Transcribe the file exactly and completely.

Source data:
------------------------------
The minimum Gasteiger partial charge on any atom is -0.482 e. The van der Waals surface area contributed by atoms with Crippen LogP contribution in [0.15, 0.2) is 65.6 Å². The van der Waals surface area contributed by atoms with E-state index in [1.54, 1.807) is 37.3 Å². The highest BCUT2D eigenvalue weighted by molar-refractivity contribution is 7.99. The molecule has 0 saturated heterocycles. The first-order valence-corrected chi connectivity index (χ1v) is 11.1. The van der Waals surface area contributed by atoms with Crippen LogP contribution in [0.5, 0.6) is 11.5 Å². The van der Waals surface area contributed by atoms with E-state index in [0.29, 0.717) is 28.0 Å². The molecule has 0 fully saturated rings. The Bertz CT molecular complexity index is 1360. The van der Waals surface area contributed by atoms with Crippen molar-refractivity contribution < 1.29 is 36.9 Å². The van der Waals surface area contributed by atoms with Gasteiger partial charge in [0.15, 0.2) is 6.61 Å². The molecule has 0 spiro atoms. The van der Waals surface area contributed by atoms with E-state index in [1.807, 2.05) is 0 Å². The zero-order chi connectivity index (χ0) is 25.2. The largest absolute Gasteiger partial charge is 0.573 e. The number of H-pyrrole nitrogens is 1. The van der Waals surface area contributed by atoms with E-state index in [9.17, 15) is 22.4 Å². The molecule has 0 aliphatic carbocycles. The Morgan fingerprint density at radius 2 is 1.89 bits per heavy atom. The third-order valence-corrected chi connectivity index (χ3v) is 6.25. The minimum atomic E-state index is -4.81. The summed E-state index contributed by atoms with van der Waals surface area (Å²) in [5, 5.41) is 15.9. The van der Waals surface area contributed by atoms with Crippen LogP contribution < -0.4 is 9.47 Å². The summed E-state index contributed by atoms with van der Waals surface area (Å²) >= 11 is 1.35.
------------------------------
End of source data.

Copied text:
The minimum Gasteiger partial charge on any atom is -0.482 e. The van der Waals surface area contributed by atoms with Crippen LogP contribution in [0.15, 0.2) is 65.6 Å². The van der Waals surface area contributed by atoms with E-state index in [1.54, 1.807) is 37.3 Å². The highest BCUT2D eigenvalue weighted by molar-refractivity contribution is 7.99. The molecule has 0 saturated heterocycles. The first-order valence-corrected chi connectivity index (χ1v) is 11.1. The van der Waals surface area contributed by atoms with Crippen LogP contribution in [0.5, 0.6) is 11.5 Å². The van der Waals surface area contributed by atoms with E-state index in [0.29, 0.717) is 28.0 Å². The molecule has 0 fully saturated rings. The Bertz CT molecular complexity index is 1360. The van der Waals surface area contributed by atoms with Crippen molar-refractivity contribution < 1.29 is 36.9 Å². The van der Waals surface area contributed by atoms with Gasteiger partial charge in [0.15, 0.2) is 6.61 Å². The molecule has 0 spiro atoms. The van der Waals surface area contributed by atoms with E-state index in [1.807, 2.05) is 0 Å². The zero-order chi connectivity index (χ0) is 25.2. The largest absolute Gasteiger partial charge is 0.573 e. The number of H-pyrrole nitrogens is 1. The van der Waals surface area contributed by atoms with E-state index in [9.17, 15) is 22.4 Å². The molecule has 0 aliphatic carbocycles. The Morgan fingerprint density at radius 2 is 1.89 bits per heavy atom. The third-order valence-corrected chi connectivity index (χ3v) is 6.25. The minimum atomic E-state index is -4.81. The summed E-state index contributed by atoms with van der Waals surface area (Å²) in [5, 5.41) is 15.9. The van der Waals surface area contributed by atoms with Crippen LogP contribution < -0.4 is 9.47 Å². The summed E-state index contributed by atoms with van der Waals surface area (Å²) >= 11 is 1.35.